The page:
A Little Information on Sponsorships
1. Types of athletic sponsorships
The literal definition of a sponsor is a person or organization that provides the funds for a project or activity to be carried out by another person or organization. In reality, there are a variety of sponsorship deals that can occur between an athlete and a corporation. Below are the four most common levels of sponsorships:
Four most common levels of sponsorships:
Tier 1 : “Donation/Contribution” - a person or organization contributes a funds to the cause or activity. Essentially this is a one way transaction with perhaps a small thank you note going back to the sponsor.
Tier 2 : “Shop Sponsorship” - A local store or company would provide the athlete with free or discounted gear/equipment
Tier 3 : “Amateur Sponsorship” - Free or discounted equipment/gear and also some financial compensation for travel expenses or competition fees.
Tier 4 : “Professional Sponsorship” - Equipment, expenses covered and a pay cheque.
Although most of us are aiming at the professional sponsorship level, athletes should seek to go up the ranks from Tier 1 to Tier 2 and all the way to Tier 4. By going up the ranks of sponsorships you gain credibility, experience and critical knowledge to help you with future sponsors.
Also, remember that not all sponsorships are equal. The tiers provided here are simple guidelines. Each company, corporation and organizations has their own standards for sponsorships. For example sponsorship from Nike will be a lot different than sponsorships from you local bike shop even though they are both Tier 1 sponsorships.
Before we answer what it means to get sponsored we should look at why companies sponsor in the first place. Here are some reasons companies offer sponsorships to athletes:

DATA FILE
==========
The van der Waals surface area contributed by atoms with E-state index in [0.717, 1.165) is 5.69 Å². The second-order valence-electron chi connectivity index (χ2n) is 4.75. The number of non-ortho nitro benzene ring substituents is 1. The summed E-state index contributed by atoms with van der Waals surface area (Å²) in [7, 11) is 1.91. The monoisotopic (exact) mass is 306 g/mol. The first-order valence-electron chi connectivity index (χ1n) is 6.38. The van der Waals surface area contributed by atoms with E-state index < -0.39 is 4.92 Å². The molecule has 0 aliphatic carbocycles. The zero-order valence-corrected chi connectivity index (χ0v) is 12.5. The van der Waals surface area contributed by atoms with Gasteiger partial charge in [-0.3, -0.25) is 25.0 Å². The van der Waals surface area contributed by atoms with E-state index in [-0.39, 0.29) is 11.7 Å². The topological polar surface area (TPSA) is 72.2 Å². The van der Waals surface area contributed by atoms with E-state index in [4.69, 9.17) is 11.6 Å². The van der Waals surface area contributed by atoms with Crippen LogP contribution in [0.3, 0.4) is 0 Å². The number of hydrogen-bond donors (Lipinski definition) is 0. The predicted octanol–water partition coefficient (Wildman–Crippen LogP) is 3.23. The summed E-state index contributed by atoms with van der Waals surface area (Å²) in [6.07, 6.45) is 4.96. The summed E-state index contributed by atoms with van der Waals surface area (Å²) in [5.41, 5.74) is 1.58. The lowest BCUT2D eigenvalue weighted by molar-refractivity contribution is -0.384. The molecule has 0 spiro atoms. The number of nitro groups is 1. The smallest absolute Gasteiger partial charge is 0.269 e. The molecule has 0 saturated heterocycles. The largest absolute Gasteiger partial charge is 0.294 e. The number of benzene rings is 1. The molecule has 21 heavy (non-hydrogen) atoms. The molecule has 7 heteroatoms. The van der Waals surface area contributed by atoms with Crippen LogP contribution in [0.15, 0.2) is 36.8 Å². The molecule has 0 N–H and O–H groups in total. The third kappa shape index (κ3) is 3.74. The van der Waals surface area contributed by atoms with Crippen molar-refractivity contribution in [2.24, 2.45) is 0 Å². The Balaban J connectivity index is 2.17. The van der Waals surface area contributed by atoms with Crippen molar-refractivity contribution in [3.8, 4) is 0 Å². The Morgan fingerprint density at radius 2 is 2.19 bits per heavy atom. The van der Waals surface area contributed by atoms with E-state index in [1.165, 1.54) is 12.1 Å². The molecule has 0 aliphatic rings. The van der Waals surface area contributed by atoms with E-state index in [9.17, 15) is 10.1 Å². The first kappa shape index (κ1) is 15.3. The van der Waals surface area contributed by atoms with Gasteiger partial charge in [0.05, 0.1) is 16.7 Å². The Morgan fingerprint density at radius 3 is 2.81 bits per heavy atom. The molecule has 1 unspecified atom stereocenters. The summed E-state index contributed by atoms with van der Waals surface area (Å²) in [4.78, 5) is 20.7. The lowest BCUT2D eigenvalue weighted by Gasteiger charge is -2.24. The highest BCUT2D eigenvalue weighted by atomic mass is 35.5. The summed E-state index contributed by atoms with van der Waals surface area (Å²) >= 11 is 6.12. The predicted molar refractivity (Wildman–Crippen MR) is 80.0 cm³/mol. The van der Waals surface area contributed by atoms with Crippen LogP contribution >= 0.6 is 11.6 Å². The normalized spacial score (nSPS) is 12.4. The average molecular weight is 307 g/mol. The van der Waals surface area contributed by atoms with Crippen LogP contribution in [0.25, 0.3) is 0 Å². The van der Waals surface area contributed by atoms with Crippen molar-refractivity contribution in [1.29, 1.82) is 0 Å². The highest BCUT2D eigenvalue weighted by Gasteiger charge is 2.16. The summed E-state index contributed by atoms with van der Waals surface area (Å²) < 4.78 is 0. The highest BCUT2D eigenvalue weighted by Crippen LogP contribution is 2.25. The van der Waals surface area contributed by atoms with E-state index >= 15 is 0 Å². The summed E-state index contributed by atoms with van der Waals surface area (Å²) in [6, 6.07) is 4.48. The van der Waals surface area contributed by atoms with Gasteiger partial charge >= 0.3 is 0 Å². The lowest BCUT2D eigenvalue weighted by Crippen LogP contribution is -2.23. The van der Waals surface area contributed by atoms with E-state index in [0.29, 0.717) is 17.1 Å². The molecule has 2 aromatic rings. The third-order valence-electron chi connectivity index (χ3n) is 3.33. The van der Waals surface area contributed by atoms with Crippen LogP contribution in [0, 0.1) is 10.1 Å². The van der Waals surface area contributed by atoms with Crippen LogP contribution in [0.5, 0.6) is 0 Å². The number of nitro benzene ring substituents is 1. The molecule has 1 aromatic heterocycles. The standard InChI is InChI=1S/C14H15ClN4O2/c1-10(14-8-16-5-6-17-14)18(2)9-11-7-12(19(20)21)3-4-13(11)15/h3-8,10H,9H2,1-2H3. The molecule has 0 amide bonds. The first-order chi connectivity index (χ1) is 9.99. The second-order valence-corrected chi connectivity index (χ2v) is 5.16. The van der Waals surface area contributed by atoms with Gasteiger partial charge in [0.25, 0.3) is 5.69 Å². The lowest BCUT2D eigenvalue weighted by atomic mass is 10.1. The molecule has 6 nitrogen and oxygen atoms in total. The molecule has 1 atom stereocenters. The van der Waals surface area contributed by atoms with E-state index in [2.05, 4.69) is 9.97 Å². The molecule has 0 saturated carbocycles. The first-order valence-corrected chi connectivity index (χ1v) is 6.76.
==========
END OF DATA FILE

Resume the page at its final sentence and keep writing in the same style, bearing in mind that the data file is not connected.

What does it mean to get sponsored by a corporation?
- The athletes they choose to sponsor usually represent their target market
- Athletes that appeal to many demographics
- Athletes may have a positive impact on the company and products
In a nutshell, companies look to get an ROI - return on investment - for their sponsorship. In the case of a contribution, the act of helping and supporting another person brings joy to the contributor. But for Tier 2-4 companies look to gain back what they have invested in sponsorships.
When a company sponsors an athlete they look to pair the athlete’s image and characteristics with their company’s. This means that if an athlete is hard working and dedicated, a company will sponsors this athlete in order to make sure people see the company as also hard working and dedicated. Consumers purchase athlete endorsed products because of what the athlete represents to the consumer. If a consumer has grown to trust, respect and adore an athlete, they will also trust, respect and adore the company endorsed by the athlete.
So what does that mean to you? Being sponsored means:
- Speaking highly (and, hopefully, genuinely) about the company and its products
- Promoting your relationship when having the media’s attention
- Continuing and improving your athletic achievements
- Engaging with the companys activities online and offline
- Providing exposure to the company by putting their logo on equipment/social media
- Attending events, gatherings and galas requested by the company
Create exciting and engaging content on social media and including the sponsor’s logo or links to their website